SWEDEN’s AarhusKarlshamn (AAK) said it plans to work with coconut farmers to guarantee quality and supply for its fats and oils facility in Batangas.
AAK Philippines President Michael Skriver said that the company hopes to improve the sustainability of coconut oil production in the Philippines.
“Instead of paying at the harbor for a high price, we go back to those who actually do the work and pay them the same price,” he added.
In exchange, the farmers will undertake to increase the quality of their harvest and continue to collaborate with AAK.
“We don’t do this to be philanthropic. We do this for business. The best way to develop anything is for business to have a steady income.”
AAK blends oil and fats to produce “high-value” ingredients for food and personal care products.
“We don’t own any plantations anywhere and we don’t plan to but we work a lot on those with those who have plantations,” Mr. Skriver said.
In Africa, the company built buying stations to reach out to suppliers.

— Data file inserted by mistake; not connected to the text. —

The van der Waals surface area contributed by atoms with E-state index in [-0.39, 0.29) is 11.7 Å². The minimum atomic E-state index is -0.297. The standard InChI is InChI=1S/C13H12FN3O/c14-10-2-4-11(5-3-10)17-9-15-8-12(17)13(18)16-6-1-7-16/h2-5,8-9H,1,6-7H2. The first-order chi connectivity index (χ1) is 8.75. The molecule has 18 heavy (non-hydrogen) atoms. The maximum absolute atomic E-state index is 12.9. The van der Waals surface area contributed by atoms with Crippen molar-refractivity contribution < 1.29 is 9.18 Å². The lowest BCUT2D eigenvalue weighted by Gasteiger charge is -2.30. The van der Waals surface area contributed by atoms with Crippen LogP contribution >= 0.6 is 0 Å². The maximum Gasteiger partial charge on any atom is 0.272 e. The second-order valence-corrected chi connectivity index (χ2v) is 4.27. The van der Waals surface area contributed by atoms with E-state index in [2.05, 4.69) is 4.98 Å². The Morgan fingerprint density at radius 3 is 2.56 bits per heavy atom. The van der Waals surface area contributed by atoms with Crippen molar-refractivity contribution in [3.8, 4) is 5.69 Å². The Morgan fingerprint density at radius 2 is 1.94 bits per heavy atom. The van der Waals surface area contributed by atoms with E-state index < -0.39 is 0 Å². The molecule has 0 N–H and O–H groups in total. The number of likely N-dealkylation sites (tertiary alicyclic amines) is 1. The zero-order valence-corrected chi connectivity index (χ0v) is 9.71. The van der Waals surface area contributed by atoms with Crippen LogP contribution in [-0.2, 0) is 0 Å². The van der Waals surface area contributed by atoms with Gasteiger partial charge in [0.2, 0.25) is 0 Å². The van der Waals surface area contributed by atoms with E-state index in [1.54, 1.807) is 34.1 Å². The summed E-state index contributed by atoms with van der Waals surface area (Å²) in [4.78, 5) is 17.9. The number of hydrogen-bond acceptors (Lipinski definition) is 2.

Mr. Skriver added that AAK also organized these women in groups of 10 to function as small companies and helped these groups set up bank accounts.
“If you go around looking at sustainability and traceability, the case is we have been leading in terms of sourcing. We have been doing this but we aren’t the only ones who are supposed to do it. So we will be educating them,” Mr. Skriver said.
“We want to teach them how to do it faster, how to have the right machinery and observe sanitary practices because food safety is important.”
He said younger consumers between 15 to 35 are becoming more socially conscious when it comes to buying goods.
“They check where you buy your raw materials, and if it is sustainable,” he said. “Younger consumers are also much more eager to know what is going on and they also want to see if companies support the community,” Mr. Skriver said.
“We will buy more if we can ensure the product is traceable, organic, certified. That’s the trend, that’s where we’re going.”
AAK broke ground last week on a 3,000 square meter (sq.m.) site in Batangas.
The plant is expected to be operational by early next year.
A second and larger facility is expected to take up some 5,000 sq.m. and will be built later.
While the first plant’s output will serve the domestic market initially, the eventual plan is to export.
“The factories will need a lot of coconut [oil]. In US, in Europe, they will need coconut [oil. The big one in China, they also need coconut [oil],” Mr. Skriver said.
“If we can make sure that it’s consistent high quality, competitive in price and we know the supply chain, and it’s been done right and food safety’s high, of course we want to buy it,” he added. — Anna Gabriela A. Mogato